Monday, April 14, 2008

Proposal For Building Anti-Phishing Tool Countermeasure

Honeypot from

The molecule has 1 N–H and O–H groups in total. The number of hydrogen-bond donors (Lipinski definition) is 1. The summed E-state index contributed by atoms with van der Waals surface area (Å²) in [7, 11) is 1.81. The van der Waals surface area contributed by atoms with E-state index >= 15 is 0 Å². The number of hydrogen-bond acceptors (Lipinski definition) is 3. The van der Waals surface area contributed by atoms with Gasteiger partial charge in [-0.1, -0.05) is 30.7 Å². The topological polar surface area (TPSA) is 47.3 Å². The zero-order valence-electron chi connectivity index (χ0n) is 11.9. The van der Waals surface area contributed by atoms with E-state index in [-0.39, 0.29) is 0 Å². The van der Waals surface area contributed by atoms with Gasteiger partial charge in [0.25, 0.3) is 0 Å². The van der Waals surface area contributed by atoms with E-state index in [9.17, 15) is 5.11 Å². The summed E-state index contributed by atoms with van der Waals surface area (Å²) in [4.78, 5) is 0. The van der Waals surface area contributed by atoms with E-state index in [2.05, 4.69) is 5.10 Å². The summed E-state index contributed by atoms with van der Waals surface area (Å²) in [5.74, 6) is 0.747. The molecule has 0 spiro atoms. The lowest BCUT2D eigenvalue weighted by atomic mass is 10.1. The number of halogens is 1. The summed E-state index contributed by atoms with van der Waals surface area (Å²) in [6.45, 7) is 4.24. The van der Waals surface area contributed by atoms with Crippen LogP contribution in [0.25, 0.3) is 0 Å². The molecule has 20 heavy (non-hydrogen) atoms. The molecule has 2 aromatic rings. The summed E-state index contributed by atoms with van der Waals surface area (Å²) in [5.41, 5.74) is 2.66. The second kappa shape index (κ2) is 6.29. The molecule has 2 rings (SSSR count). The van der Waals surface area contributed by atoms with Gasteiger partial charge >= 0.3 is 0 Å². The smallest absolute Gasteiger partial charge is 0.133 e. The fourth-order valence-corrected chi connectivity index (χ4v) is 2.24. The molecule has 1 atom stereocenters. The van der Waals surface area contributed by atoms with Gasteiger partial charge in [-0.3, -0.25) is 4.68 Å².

I recently responded to a student email that asked ideas for building an anti-phishing tool. My initial recommendation was to look at the types of phishing attacks and the potential countermeasures. This is the approach I underdtook when developing a product for ISS (now IBM ISS) called ISS crosscheck back in 1998 which purpose was to adaptively change the counteremeasure (e.g. Realsecure policy) depending on finding a known vulnerability was deceted via the ISS scanner. In application security we need something similar that adaptively detect the attack, in this case the phishing tool being used and then trigger the countermeasure. Phishing threats and countermeasures are very well dealt with in the work done by Aaron Emigh @ Radix labs: Phishing is in an essence a social engineering attack that even if has a common delivery (e.g. malicious link via email) it can take different forms of attack vectors for the phishing "tool" itself: it can be for example a non sophisticated phished site built by registering a fake domain and look alike webpage (you can build one yourself via CGI and very little knowledge required) or a tool that links to the legitimate site URL and exploits a vulnerability such as cross frame scripting (XFS) , cross site scripting (XSS), weak authentication and Cross Site Request Forgery (CSRF). Other forms of phishing might include a phish web proxy to perform a man in the middle attack that connects to the original site (no copy of the original site). Attacks of this nature can break MFA (multi factor authentication) controls such as hardware tokens (One Time Passwords) and they are actually easier to do then the old ones that require re-building the web site in CGIs. The risk associated to this phishing attacks is therefore higher (exploitability risk factor is higher). Phishing attacks that use botnets and MiTM (Man in The Middle) make the IP geolocation and machine fingerprinting techniques used by risk authentication controls (e.g. Cyota RSA) useless from the phishing mitigation perspective. When successfully attacking IP geolocation, the machine perpetrating the attack can be, let say in Rumenia with a remotely controlled botnet proxy that shares the same geolocation or ISP as the victim's machine in the East Bay USA. To successfully attacking device fingerprinting the phisher will reply such fingerprinting information from the phished machine. Attacks of this nature were reported since 2005 in Europe and since 2006 in USA . Current phishing countermeasures can be build in the web site such as strong authentication via PKI. Tricipher have developed with the countermeasure for MiTM phishing in mind. Understanding what current web application authentication controls do mitigate phshing is critical as well what the threat is and which countermeasures are effective. For the anti-phishing countermeasure to work need to be capable to identify different phishing tools and that's probably the most difficult task since some of these tools are very sophisticated and complex. Currently, for the most sophisticated forms of phishing tools you can look at Rockphish whose functionality is not well documented apart from some research found here and here the tool will create new IPs on the flight so that taking down the IPs will not prevent the attack. This represents a challenge from the incident response perspective. In the case of the class of phishing that exploits common web vulnerabilities on the legal site you need first at a tool that can scan for CSRF, XFS, XSS, and weak authentication vulnerabilities. The tool needs to web scan for the target site for web application vulnerabilities that can be used for phishing the site. As a result of this scan a countermeasure consists in implementing input validation, transaction codes, strong authentication. A more sophisticated tool needs to be able to identify the phishing tool itself (the attack) having clues on how operates and how is deployed and configured (domain). Part of the identification might need to perform some protocol analysis to identify proxies, botnets, etc. Eventually out of this phishing attack vector scan you need to be capable to develop a signature of the phsihing tool itself. The tool needs a library (knowledge base) of known phishing sites/tools to create a baseline for which the anti-phishing tool can be used for testing the countermeasure. Unknown phishing tools can be learnt with a honeypot. Finally once the phishing site is identified with the countermeasure you need a tool that can do incident response: in the case of phishing it means try to find a way to take down the site via the register and the IP that the site is hosted to. Taking this further it could also mean to try to counter-hack the phishing site such as finding and exploiting vulnerabilities on the phishing site itself (see Crack the hackers post) such as causing a DDos on the phshing site by exploiting a buffer overflow and other vulnerabilities etc. Some of this phishing tools are build to attack and to defend themselves but they are also prone to security bugs as any commercial software tool. Good resources to start a study of phishing are also the OWASP phishing web page the anti-phishing working group Maybe this is could be good proposal for a OWASP grant (next Spring of Code 2009) or for some pioneer VC willing to invest in a new security tool. If we take Gartner figures of the billion of $$ lost in phishing, probably investing some hundred thousands in a phishing countermeasures is worth the investement nevertheless just adopting a risk management perspective: if cost of building the tool less than cost of loosing the asset and no tool is available then maybe is worth building one

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